- Ferran Adria on eGullet 12/16/2004.

Docsconz - Musings on Food and Life

Slow Food Saratoga Region - Co-Founder

Twitter - @docsconz

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Great, great posts. A virtual dining experience.

Does anyone know the cost of the fixed price lunch at Can Fabes? I'd also be interested in the cost of lunch at El Celler de Can Roca, Sant Pau, Hispania and Aligue.

Thanks in advance.


Corinna Hardgrave aka "Corinna Dunne"

CorinaHardgrave Twitter

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Great, great posts. A virtual dining experience. 

Does anyone know the cost of the fixed price lunch at Can Fabes?  I'd also be interested in the cost of lunch at El Celler de Can Roca, Sant Pau, Hispania and Aligue. 

Thanks in advance.

see here , prices are discussed in the Can Roca thread.

SD


We''ve opened Pazzta 920, a fresh pasta stall in the Boqueria Market. follow the thread here.

My blog, the Adventures of A Silly Disciple.

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Thanks, just been on that thread. I could only find lunch prices for Can Roca and Can Fabes. Have you any info on San Pau, Hispania and Aligue?


Corinna Hardgrave aka "Corinna Dunne"

CorinaHardgrave Twitter

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Unfortunately I cannot provide prices as my meals at Can Fabes and Sant Pau were included in the cost of my trip and I was a guest at Aligue. My visit to Hispania was too long ago and my memory of that detail too spotty to provide worthwhile information. While none of these places are cheap, each provided very worthwhile meals. Can Fabes and Sant Pau are right up there with the best meals I have ever had. The likelihood that they or Aligue were overpriced is extremely slim. I'm afraid that does not help with figuring a budget.


John Sconzo, M.D. aka "docsconz"

"Remember that a very good sardine is always preferable to a not that good lobster."

- Ferran Adria on eGullet 12/16/2004.

Docsconz - Musings on Food and Life

Slow Food Saratoga Region - Co-Founder

Twitter - @docsconz

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Re Sant Pau: On the RelaisChateaux site the price of the set menu is given as 89 euros plus tax (7%) and a la carte as 85-90 euros plus tax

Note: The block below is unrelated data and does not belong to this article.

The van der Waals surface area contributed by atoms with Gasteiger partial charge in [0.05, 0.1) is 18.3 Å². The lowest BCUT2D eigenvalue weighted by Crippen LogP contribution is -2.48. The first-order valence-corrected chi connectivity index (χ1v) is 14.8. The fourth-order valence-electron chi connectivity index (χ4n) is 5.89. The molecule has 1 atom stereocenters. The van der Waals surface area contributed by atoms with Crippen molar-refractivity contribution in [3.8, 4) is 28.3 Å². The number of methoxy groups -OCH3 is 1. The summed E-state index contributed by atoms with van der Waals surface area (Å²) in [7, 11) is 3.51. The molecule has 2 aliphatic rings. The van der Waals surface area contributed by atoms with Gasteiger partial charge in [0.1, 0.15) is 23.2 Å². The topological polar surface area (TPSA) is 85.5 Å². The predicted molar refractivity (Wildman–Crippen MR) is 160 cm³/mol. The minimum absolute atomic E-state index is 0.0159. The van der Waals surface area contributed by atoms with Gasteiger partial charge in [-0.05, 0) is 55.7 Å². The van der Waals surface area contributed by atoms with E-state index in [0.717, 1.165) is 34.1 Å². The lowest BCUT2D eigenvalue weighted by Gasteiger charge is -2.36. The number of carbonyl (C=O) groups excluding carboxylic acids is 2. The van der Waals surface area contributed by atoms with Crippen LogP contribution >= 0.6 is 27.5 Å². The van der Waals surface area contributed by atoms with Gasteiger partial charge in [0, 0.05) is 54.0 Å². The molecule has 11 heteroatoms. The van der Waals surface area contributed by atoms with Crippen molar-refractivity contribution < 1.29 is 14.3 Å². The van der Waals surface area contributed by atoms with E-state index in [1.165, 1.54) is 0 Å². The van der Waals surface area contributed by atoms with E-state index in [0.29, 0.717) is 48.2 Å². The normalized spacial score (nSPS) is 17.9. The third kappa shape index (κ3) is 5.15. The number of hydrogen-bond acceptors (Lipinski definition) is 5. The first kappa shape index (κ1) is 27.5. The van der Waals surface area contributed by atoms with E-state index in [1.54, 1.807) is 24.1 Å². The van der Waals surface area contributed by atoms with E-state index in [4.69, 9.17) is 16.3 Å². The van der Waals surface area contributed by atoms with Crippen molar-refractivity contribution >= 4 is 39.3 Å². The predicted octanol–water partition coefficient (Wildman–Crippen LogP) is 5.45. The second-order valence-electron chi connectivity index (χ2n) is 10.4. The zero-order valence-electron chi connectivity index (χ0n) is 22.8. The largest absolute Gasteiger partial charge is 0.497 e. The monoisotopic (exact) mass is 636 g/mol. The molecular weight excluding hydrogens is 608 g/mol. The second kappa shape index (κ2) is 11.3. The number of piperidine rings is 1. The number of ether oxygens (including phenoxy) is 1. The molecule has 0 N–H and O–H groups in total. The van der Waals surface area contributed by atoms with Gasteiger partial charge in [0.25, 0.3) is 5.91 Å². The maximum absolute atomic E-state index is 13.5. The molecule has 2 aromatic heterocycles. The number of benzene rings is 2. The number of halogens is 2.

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If that was the price of the meal I had there, it was an absolute bargain.


John Sconzo, M.D. aka "docsconz"

"Remember that a very good sardine is always preferable to a not that good lobster."

- Ferran Adria on eGullet 12/16/2004.

Docsconz - Musings on Food and Life

Slow Food Saratoga Region - Co-Founder

Twitter - @docsconz

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Just checked on Sant Pau's own site.

Menú 99 euros plus 7% tax


Edited by Saborosa (log)

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Still a bargain. :smile: Thanks.


John Sconzo, M.D. aka "docsconz"

"Remember that a very good sardine is always preferable to a not that good lobster."

- Ferran Adria on eGullet 12/16/2004.

Docsconz - Musings on Food and Life

Slow Food Saratoga Region - Co-Founder

Twitter - @docsconz

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Sunday lunch here before flying home. Slightly rushed tasting menu - a macaroni dish as one of the courses has changed my view on pasta.

I like this restaurant.


Edited by SamanthaF (log)

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Sunday lunch here before flying home. Slightly rushed tasting menu - a macaroni dish as one of the courses has changed my view on pasta.

I like this restaurant.

What was the main course? You seem positive but a little less enthusiastic than Con Roca. Is this a correct inference?

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Sunday lunch here before flying home. Slightly rushed tasting menu - a macaroni dish as one of the courses has changed my view on pasta.

I like this restaurant.

What was the main course? You seem positive but a little less enthusiastic than Con Roca. Is this a correct inference?

We had the Lamb as the main, with 1 other having the sweet bread.

Con Roca was strides ahead, but then did you see the wines we drank! :wink:

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- a macaroni dish as one of the courses has changed my view on pasta.

I like this restaurant.

Was this the same macaroni dish that I posted a photo of upthread? Given the time between now and then, I doubt it, but that was a phenomenal dish.


John Sconzo, M.D. aka "docsconz"

"Remember that a very good sardine is always preferable to a not that good lobster."

- Ferran Adria on eGullet 12/16/2004.

Docsconz - Musings on Food and Life

Slow Food Saratoga Region - Co-Founder

Twitter - @docsconz